Uncle Sam is very, very mad at me. At least that’s my assumption based on the massive tax bill he slammed on my husband and me this year. When the tax man delivered the bad news, I initially felt panic, but as this day (the day when all taxes are due) approached, I started seeing the unexpected financial blow as a blessing. Yep, a blessing.
Here are a few things I’ve learned (or re-learned) this tax season.
1. God is my provider.
Genesis 22:14 says, “So Abraham called the name of that place, ‘The LORD will provide’, as it is said to this day, ‘On the mount of the LORD it shall be provided.’”
Some translations insert a name of God into this passage, Jehovah-jireh, meaning the Lord provides. In Numbers 11:23, God Himself illustrates the same point after the Israelites had been grumbling that they didn’t have what they needed:
“The LORD said to Moses, ‘Is the LORD’s hand shortened? Now you shall see whether my word will come true for you or not.’”
This image here is of a God with short arms, too short to reach down and provide for the needs of His people. But God does not have short arms. In fact, His arms are long enough to reach into my needs and your needs and the needs of people around the world. He is a capable and willing Provider. I can doubt that if I want to, or I can stand back and watch as God’s promise to provide comes true for me.
I was talking to a friend about this recently, and she said that she always reminds herself that she’s never met an older person who’s said, “Well, there was that one time when God didn’t provide.” Good word!
He is faithful. He can be trusted. Providing is part of His nature.
God has provided for us in miraculous ways in this season of financial stretching. It wasn’t until I was very aware of my needs that I had the clarity to look around for all He has done for me rather than depending on what I could earn for myself.
2. I am called to ridiculous giving.
In the midst of this season of financial strain, we have had more opportunities than usual to give to others. It hasn’t made sense. No financial planner or money expert would advise us to give more to others when our finances are strapped and yet, each time we’ve given, the money has been returned to us in some way.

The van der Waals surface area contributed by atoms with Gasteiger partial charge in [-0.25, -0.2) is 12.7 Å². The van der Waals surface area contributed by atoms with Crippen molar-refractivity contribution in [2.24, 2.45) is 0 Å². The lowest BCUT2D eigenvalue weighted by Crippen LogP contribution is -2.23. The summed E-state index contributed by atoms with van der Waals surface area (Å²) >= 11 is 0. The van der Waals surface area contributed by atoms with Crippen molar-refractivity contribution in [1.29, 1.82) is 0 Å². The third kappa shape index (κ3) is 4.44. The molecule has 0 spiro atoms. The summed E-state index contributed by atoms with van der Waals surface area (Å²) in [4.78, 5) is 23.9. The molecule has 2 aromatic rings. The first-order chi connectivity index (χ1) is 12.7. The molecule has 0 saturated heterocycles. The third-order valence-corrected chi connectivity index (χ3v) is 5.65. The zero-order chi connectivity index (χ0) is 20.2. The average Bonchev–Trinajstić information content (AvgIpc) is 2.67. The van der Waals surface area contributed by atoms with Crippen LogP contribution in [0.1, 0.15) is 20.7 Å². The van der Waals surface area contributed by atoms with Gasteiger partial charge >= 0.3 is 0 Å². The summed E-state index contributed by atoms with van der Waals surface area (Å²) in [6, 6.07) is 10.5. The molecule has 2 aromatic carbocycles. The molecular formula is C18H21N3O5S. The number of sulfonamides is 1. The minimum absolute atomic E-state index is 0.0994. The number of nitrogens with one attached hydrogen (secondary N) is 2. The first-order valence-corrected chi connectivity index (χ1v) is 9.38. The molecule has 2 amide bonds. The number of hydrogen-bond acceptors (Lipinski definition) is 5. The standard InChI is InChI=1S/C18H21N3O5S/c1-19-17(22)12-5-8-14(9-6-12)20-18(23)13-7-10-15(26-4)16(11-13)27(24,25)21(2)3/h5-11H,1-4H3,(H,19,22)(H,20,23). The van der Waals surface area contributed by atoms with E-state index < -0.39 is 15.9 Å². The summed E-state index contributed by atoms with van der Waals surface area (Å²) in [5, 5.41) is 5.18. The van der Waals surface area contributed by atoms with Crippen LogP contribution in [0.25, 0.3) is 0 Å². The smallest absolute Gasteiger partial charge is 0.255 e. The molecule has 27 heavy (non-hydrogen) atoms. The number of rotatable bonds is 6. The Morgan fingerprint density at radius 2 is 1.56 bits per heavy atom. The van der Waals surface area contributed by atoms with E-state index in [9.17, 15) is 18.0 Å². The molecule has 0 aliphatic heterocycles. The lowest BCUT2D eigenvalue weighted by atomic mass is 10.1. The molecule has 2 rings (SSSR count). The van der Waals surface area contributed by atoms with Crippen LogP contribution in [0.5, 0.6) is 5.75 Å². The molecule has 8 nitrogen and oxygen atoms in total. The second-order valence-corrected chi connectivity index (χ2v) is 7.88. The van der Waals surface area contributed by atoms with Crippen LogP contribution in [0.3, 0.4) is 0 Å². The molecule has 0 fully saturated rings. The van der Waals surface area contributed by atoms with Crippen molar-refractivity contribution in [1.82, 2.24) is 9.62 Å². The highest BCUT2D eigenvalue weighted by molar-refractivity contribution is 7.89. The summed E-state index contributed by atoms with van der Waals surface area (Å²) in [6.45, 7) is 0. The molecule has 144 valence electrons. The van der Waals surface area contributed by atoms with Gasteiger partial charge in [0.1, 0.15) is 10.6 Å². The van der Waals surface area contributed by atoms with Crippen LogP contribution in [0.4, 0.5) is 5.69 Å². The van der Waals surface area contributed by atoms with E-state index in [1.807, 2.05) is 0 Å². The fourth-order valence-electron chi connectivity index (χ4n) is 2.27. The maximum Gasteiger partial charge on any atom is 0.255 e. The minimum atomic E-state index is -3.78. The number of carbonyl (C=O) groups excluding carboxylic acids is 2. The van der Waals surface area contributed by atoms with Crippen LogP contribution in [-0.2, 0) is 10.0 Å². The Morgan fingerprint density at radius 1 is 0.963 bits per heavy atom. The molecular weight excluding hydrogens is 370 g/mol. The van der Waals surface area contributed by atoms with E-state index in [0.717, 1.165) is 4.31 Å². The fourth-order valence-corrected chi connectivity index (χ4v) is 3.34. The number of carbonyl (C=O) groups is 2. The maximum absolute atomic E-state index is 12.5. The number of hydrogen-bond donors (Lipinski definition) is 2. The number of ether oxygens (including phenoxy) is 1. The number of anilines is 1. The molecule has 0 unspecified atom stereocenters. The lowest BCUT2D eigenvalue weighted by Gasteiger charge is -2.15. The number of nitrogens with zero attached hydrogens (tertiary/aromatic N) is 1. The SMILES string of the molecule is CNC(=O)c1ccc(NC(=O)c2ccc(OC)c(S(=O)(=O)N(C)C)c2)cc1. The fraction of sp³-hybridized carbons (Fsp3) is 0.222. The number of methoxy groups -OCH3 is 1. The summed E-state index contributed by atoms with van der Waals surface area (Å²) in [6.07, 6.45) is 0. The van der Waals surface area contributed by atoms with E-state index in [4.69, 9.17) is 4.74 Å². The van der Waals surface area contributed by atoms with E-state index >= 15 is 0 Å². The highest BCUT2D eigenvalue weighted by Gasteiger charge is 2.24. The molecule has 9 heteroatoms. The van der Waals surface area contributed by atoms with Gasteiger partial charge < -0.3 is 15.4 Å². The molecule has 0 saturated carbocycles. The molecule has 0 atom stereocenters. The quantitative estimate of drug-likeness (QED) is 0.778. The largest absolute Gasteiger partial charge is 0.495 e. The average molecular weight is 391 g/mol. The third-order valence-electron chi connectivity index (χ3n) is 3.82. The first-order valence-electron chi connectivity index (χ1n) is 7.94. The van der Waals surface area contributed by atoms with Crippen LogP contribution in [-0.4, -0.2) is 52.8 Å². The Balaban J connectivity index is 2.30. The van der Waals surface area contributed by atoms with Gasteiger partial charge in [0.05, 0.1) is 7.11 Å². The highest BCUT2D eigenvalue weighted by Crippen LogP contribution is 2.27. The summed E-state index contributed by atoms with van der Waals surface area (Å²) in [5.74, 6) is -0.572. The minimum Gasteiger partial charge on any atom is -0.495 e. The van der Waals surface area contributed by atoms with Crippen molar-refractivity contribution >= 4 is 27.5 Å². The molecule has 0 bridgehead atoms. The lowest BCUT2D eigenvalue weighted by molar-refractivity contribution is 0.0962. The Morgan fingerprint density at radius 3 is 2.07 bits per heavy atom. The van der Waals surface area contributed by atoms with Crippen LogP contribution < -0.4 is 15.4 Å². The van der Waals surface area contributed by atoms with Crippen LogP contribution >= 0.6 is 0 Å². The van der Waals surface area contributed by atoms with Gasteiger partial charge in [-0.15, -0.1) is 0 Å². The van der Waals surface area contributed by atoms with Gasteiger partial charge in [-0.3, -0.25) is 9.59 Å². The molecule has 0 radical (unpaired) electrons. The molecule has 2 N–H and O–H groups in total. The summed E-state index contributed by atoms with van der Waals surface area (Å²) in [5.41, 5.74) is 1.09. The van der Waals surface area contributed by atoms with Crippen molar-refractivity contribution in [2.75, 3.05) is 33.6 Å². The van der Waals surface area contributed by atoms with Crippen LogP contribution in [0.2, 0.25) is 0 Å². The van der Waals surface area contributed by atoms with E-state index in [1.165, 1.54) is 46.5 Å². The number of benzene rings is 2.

Paul writes about this mystery in 2 Corinthians 8. He is bragging on the churches of Macedonia who gave generously despite their “extreme poverty.” In fact, Paul was clear that they gave “beyond their means” and God multiplied it for Kingdom gains.
Deuteronomy 15:10 addresses giving to the poor and says,
“You shall give to him freely, and your heart shall not be grudging when you give to him, because for this the Lord your God will bless you in all your work and in all that you undertake.”
We tend to think of giving as something that’s optional once all the bills are paid, but God wants us to give to others often and with happy hearts, even when it stretches us. I can tell you from recent experience that opportunities for sacrificial giving are a gift.
3. Dependence is a Good Thing!
I’ve frequently heard Nancy Leigh DeMoss say, “Anything that causes us to depend on Christ is a good thing.”
When the bank account is full, when bills are easy to pay, when we’ve got a two-month emergency fund, our human nature is always to coast a bit. But when we are squeezed financially or in other ways (spiritually, emotionally, relationally), suddenly we are reminded how much we need the Lord. This is a blessing because when we are reminded of our need, we have the opportunity to cling to Him. John 15:4–5 says,
“Abide in me, and I in you. As the branch cannot bear fruit by itself, unless it abides in the vine, neither can you, unless you abide in me. I am the vine; you are the branches. Whoever abides in me and I in him, he it is that bears much fruit, for apart from me you can do nothing.”
I’m just a branch. A branch that is severed from the vine is ultimately useless. I need this reminder from time to time. Self-sufficiency is a beast I must fight hard against. So, whatever it is that causes me to cling is a good thing.
So, thank you Uncle Sam. You are an able teacher. I am grateful for the reminders you’ve given me this year (and thankful to see April 15 come and go on my calendar!).
How about you? Are you facing unexpected hardships? Financial burdens that seem impossible? Circumstances that feel hopeless? If so, I hope tax day can remind you what it’s reminded me: God is an able provider, He calls me to ridiculous giving (even when it seems impossible!), and anything that causes me to cling to Him is a good thing!